Judith Collins denies claims she dropped f-bomb in TV debate as Jacinda Ardern talked up housing ambitions

National leader Judith Collins is dismissing claims she dropped the f-bomb during a TV debate against Labour leader Jacinda Ardern, who was outlining her housing ambitions.    

A clip of the TVNZ debate was posted to social media website Reddit on Wednesday, with the publisher asking followers if they could hear Collins mutter the f-word under her breath as Ardern talked about housing. 

"Honestly tried listening twice and other than muttering I couldn't actually say for sure what she said," one Reddit user said, while another said it sounded more like Collins scoffed and then muttered "ah come on". 

Another said, "Yup, I heard it."

Collins on Wednesday denied claims she dropped the f-bomb during the debate, telling Newshub: "I certainly did not... Oh for goodness sake, they've got dirty minds."

It's not entirely clear what Collins says in the clip because her head is tilted down, but she does appear frustrated and shakes her head in disapproval at what Ardern is saying as she mutters something under her breath. 

It was during a segment of the debate when Ardern was asked about her views on capital gains tax, a policy Labour campaigned on at the last election but failed to get across the line because of its coalition partner New Zealand First. 

"I've tried for three elections now. It hasn't been for lack of trying. You know, as a member of the Labour Party we consistently took a capital gains tax to voters and at some point you have to accept that voters don't agree with you and I accepted that," Ardern said. 

The Labour leader was then asked if she would still like a capital gains tax. 

"I've already said that I still believe in it, but I have given my word - you will not have a capital gains tax under a Labour Government that I lead," Ardern said. "However, have I given up on my ambition for housing? No."

That's when Collins could be seen shaking her head and muttering something that the Reddit user seemed to think was an f-bomb. 

Collins fired up as Ardern talked about her housing policies such as the foreign buyer ban and the recently unveiled progressive homeownership scheme, which is part of the revamped KiwiBuild programme that failed to meet its targets.  

"I do think things like the foreign buyer ban made a difference," Ardern said. 

"House prices have gone up 27 percent," Collins retorted.  

The latest data from the Real Estate Institute of New Zealand says median house prices across the country increased by 16.4 percent in August to $675,000, up from $580,000 the same time in 2019.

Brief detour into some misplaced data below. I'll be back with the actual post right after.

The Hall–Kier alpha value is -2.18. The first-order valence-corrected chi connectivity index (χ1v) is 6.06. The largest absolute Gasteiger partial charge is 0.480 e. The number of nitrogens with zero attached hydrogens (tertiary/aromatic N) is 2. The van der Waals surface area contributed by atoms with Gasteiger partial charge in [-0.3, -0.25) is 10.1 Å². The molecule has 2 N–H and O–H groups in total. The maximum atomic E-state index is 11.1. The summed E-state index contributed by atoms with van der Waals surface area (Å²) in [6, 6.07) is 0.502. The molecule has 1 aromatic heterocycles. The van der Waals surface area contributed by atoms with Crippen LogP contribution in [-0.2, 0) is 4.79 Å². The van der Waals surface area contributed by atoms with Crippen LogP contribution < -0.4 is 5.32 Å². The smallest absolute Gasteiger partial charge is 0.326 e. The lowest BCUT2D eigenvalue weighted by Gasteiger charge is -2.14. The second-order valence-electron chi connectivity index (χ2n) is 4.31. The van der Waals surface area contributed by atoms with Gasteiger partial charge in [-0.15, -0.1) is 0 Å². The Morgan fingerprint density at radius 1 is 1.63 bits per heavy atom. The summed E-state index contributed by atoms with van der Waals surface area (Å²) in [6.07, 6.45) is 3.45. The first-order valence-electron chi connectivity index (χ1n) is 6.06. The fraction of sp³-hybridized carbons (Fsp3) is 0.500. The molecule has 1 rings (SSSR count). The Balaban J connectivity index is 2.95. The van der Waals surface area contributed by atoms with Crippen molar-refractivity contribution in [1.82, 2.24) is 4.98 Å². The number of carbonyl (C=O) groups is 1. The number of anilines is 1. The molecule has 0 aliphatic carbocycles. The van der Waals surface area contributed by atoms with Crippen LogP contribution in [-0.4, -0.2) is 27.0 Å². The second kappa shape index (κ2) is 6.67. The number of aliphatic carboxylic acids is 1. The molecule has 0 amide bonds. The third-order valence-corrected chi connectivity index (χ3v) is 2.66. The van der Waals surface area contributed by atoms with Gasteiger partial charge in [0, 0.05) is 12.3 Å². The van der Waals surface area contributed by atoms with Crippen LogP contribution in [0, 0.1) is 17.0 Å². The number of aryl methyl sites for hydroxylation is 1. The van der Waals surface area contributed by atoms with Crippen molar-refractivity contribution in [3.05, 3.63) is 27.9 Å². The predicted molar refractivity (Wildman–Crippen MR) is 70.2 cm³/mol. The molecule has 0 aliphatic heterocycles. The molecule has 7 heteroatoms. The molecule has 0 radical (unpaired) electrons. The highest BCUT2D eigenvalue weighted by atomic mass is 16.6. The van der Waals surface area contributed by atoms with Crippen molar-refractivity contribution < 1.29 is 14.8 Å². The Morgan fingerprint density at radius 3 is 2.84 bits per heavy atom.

Ardern responded, "Progressive homeownership will make a difference. We need to keep going. But this is a housing crisis I can't turn around in three years."

Collins said Ardern's response made her "laugh". 

"The fact is, progressive home ownership was campaigned on by Ms Ardern an election ago and it hasn't actually eventuated."

Ardern criticised National for not backing the Government's healthy homes standards, which became law on July 1. All rentals must comply with standards for heating, insulation, ventilation, moisture and drainage. 

It's not entirely clear if Judith Collins dropped an f-bomb during the debate, but she strongly denies it.
It's not entirely clear if Judith Collins dropped an f-bomb during the debate, but she strongly denies it. Photo credit: TVNZ / screenshot

Collins said earlier this month the regulations related to heating would be kept if National took power after the election, but the others would be dropped, because it puts too much pressure on landlords. 

"At the moment I'm not worried about the healthy homes, what I'm worried about is the fact that you can't get rid of an unsocial tenant who causes mayhem in the rest of the street," Collins said during the debate. 

"That's what worries me."

The Government announced in May it would borrow $5 billion in the next four to five years to build 8000 state and transitional houses in partnership with housing providers. 

But the Government is being labelled callous for its plan to charge people in emergency housing a quarter of their income as rent, which will come into force two days after the election. 

In the last two years, the Government has built 548 KiwiBuild homes, 3178 statehouses and the wait list for state housing quadrupled to nearly 20,000. 

Ardern has admitted there is still a housing crisis.

"I do believe so long as we have people who are struggling with housing then I would say we have a significant housing need."